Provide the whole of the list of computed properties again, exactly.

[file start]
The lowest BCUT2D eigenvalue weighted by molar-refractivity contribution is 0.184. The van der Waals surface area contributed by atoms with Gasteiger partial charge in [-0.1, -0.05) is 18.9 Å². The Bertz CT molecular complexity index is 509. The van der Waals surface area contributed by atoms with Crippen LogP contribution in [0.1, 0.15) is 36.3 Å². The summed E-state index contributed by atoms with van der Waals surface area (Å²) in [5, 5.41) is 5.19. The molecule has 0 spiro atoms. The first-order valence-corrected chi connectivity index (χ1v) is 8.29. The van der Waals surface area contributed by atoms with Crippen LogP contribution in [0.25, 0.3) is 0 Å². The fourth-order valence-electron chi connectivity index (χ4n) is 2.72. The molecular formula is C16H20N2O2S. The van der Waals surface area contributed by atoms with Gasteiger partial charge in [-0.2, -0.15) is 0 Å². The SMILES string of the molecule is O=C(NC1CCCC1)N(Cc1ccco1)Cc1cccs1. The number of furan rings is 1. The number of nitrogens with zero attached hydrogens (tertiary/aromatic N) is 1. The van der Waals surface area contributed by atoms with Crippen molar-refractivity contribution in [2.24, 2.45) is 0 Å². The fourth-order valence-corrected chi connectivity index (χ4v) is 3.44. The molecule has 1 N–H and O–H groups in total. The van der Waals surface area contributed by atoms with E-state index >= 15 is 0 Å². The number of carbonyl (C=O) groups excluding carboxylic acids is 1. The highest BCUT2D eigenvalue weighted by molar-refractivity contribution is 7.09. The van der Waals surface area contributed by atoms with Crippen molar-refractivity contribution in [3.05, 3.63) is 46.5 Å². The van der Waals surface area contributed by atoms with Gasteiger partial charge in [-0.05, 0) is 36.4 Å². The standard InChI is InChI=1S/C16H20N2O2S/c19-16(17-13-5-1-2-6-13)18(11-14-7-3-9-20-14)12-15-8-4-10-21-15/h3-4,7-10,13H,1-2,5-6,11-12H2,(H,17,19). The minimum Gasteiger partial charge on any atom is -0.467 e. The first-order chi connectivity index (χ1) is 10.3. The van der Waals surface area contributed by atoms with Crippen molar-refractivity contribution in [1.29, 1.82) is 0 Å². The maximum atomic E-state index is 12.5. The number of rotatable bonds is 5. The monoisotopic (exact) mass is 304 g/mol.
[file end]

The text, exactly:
The lowest BCUT2D eigenvalue weighted by molar-refractivity contribution is 0.184. The van der Waals surface area contributed by atoms with Gasteiger partial charge in [-0.1, -0.05) is 18.9 Å². The Bertz CT molecular complexity index is 509. The van der Waals surface area contributed by atoms with Crippen LogP contribution in [0.1, 0.15) is 36.3 Å². The summed E-state index contributed by atoms with van der Waals surface area (Å²) in [5, 5.41) is 5.19. The molecule has 0 spiro atoms. The first-order valence-corrected chi connectivity index (χ1v) is 8.29. The van der Waals surface area contributed by atoms with Crippen LogP contribution in [0.25, 0.3) is 0 Å². The fourth-order valence-electron chi connectivity index (χ4n) is 2.72. The molecular formula is C16H20N2O2S. The van der Waals surface area contributed by atoms with Gasteiger partial charge in [-0.2, -0.15) is 0 Å². The SMILES string of the molecule is O=C(NC1CCCC1)N(Cc1ccco1)Cc1cccs1. The number of furan rings is 1. The number of nitrogens with zero attached hydrogens (tertiary/aromatic N) is 1. The van der Waals surface area contributed by atoms with Crippen molar-refractivity contribution in [2.24, 2.45) is 0 Å². The fourth-order valence-corrected chi connectivity index (χ4v) is 3.44. The molecule has 1 N–H and O–H groups in total. The van der Waals surface area contributed by atoms with E-state index >= 15 is 0 Å². The number of carbonyl (C=O) groups excluding carboxylic acids is 1. The highest BCUT2D eigenvalue weighted by molar-refractivity contribution is 7.09. The van der Waals surface area contributed by atoms with Crippen molar-refractivity contribution in [3.05, 3.63) is 46.5 Å². The van der Waals surface area contributed by atoms with Gasteiger partial charge in [-0.05, 0) is 36.4 Å². The standard InChI is InChI=1S/C16H20N2O2S/c19-16(17-13-5-1-2-6-13)18(11-14-7-3-9-20-14)12-15-8-4-10-21-15/h3-4,7-10,13H,1-2,5-6,11-12H2,(H,17,19). The minimum Gasteiger partial charge on any atom is -0.467 e. The first-order chi connectivity index (χ1) is 10.3. The van der Waals surface area contributed by atoms with Crippen molar-refractivity contribution in [1.29, 1.82) is 0 Å². The maximum atomic E-state index is 12.5. The number of rotatable bonds is 5. The monoisotopic (exact) mass is 304 g/mol.